5. liverpool annie

    liverpool annie New Member

    Heres an ironic snippet ....

    Agathe Von Trapp ( Georg's first wife ) was the daughter of John Whitehead who was the son of Robert Whitehead, one of the main inventors of the torpedo. Robert Whitehead (born 1823 Bolton Lancastershire) was English but worked mainly abroad as a marine engineer. He went into engineering because of his uncle William Swift.

    Robert Whitehead, the son of a cotton-bleacher, was born in Bolton on January 3rd, in 1823. After being educated at the local grammar school, Whitehead left at fourteen to become an apprentice engineer. For the next few years he attended Manchester's Mechanics Institute.

    In 1844 Whitehead went to work in France and three years later started his own business in Milan. By the 1850s Whitehead was working for the Austrian government. Whitehead had been asked to develop a new weapon for warships and with the help of his son, Robert, produced a floating torpedo. His first torpedo lacked speed and range. However, by 1870 he had managed to increase its speed to 7 knots and could now hit a target 700 yards away. The following year the British Navy purchased Whitehead's invention.

    Although a star torpedo, a charge attached to a long pole and carried by a small boat, had been used during the American Civil War, Whitehead was the first to produce a self-propelling torpedo. Whitehead's torpedo was propelled by a compressed-air engine, carried 18lbs. of dynamite. Its most important feature was a self-regulating device which kept the torpedo at a constant preset depth.

    Whitehead's torpedo was very popular and by 1881 his customers included: Britain (254), Russia (250), France (218), Germany (203), Denmark (83), Italy (70), Greece (70), Portugal (50) Argentina (40) and Belgium (40). Robert Whitehead died in 1905.

    Robert Whitehead (3 January 1823 – 14 November 1905) was an English engineer. He was born the son of a cotton-bleacher, in Bolton, England.
    He developed the first self-propelled torpedo in 1866. He thus introduced the world to a weapon that almost changed the course of history during both World Wars.
    "But for Whitehead, the submarine would remain an interesting toy, and little more" - RN Admiral H.J. May, 1906
    "The only thing that really frightened me during the war was the U-boat peril" - Sir Winston Churchill, British Prime Minister during WWII.
    Whitehead would eventually leave his assets to his granddaughter Agathe Whitehead who, in 1911, would be married to naval commander Georg Ludwig von Trapp who would use the torpedoes in his submarines in World War I.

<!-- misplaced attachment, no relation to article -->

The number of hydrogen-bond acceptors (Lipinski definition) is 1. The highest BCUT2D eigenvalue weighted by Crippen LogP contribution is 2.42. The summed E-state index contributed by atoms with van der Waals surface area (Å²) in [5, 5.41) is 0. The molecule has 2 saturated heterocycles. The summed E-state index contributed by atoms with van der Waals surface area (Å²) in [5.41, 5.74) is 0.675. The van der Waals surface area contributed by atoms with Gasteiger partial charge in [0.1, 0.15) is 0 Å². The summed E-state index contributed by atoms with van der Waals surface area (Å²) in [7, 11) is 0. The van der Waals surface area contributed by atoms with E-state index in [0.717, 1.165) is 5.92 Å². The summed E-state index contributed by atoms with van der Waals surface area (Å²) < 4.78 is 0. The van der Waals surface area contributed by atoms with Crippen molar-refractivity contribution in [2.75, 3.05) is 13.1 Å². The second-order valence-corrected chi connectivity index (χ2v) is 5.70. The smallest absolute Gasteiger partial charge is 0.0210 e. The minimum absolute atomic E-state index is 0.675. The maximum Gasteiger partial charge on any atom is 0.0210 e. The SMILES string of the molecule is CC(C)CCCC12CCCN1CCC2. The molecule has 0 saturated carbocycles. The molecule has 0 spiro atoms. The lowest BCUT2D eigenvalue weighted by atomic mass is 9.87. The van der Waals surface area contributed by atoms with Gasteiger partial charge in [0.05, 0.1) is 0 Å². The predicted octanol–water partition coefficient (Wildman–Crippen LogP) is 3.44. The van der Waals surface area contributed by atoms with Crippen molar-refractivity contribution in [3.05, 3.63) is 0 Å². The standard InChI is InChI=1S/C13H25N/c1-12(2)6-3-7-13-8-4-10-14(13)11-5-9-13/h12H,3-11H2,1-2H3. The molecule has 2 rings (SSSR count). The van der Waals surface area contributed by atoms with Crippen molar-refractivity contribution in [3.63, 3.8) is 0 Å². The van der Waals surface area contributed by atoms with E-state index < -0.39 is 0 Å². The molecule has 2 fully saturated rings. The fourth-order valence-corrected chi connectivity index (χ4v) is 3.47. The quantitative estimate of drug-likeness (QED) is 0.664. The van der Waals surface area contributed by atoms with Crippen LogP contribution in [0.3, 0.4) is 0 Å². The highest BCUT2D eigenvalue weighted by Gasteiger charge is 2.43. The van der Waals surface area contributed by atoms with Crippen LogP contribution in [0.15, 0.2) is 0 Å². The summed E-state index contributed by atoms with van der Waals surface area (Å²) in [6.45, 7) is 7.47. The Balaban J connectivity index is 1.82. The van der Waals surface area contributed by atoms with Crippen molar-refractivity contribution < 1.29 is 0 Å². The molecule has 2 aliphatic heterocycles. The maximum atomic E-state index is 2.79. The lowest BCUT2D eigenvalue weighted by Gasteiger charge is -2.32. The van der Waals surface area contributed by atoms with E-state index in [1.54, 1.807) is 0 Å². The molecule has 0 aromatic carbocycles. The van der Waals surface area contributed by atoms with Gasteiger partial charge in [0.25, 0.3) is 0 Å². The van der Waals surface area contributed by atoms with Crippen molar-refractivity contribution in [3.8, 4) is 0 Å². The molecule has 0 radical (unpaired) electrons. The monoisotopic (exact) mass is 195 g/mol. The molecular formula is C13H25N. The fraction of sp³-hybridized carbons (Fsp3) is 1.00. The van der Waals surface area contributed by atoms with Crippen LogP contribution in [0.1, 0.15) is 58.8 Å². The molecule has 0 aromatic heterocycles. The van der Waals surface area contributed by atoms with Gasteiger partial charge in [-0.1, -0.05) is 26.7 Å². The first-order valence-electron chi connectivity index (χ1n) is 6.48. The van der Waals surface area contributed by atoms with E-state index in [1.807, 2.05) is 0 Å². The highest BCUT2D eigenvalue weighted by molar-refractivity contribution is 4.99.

Whitehead is buried at the Parish Church of St Nicholas, Worth in Crawley West Sussex with his wife. His grave is visible from the church gate at the left hand side of the church, and is encompassed with blue railings. His epitaph reads "His fame was known by all nations hereabouts".

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  6. cally

    cally New Member

    Two pictures of the ill-fated French cruiser Leon Gambetta.

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  7. liverpool annie

    liverpool annie New Member

    As always thanks for the pictures !! :D

    Wonder who autographed the second one ??

    Nosey Annie :rolleyes:
  8. cally

    cally New Member

    Thanks Annie!

    Ha Ha - from a distance the autograph looks like a drunken "Cally!"

    It is funny although I literally have thousands and thousands of postcards I hardly ever look at the back - yet my wife often glances at what is written. Perhaps its a "girlie" trait!! [As you said nosey!!]

    Anyway the reason i am saying this is that it is all about to change and I can see me systematically reading all of the backs [phew! will take me a while]. This revelation is due to last week whilst reading the back of a late 1930`s Liner postcard I recently bought she pointed out that it was full of autographs of famous people who had been sailing on that voyage. [Clark Gable plus many Lords and Ladies!!]

    Goes to show!!
  9. liverpool annie

    liverpool annie New Member

    You'd best check them out Cally ... you could be sitting on a fortune !!!!! :D

    Us "girlies" like that kind of stuff !!!
  10. cally

    cally New Member

    Could be right in more ways than one!

    I know someone who collects rare postmarks and for ages he has been nagging at me to let him go through my cards to see if there are any rare examples amongst them. Apparently some very rare ones can fetch as much as £50. I suppose it all depends how valuable/important the card is to me anyway.
    I must admit I would not know a valuable post mark if it leapt up and bit me in the proverbial!!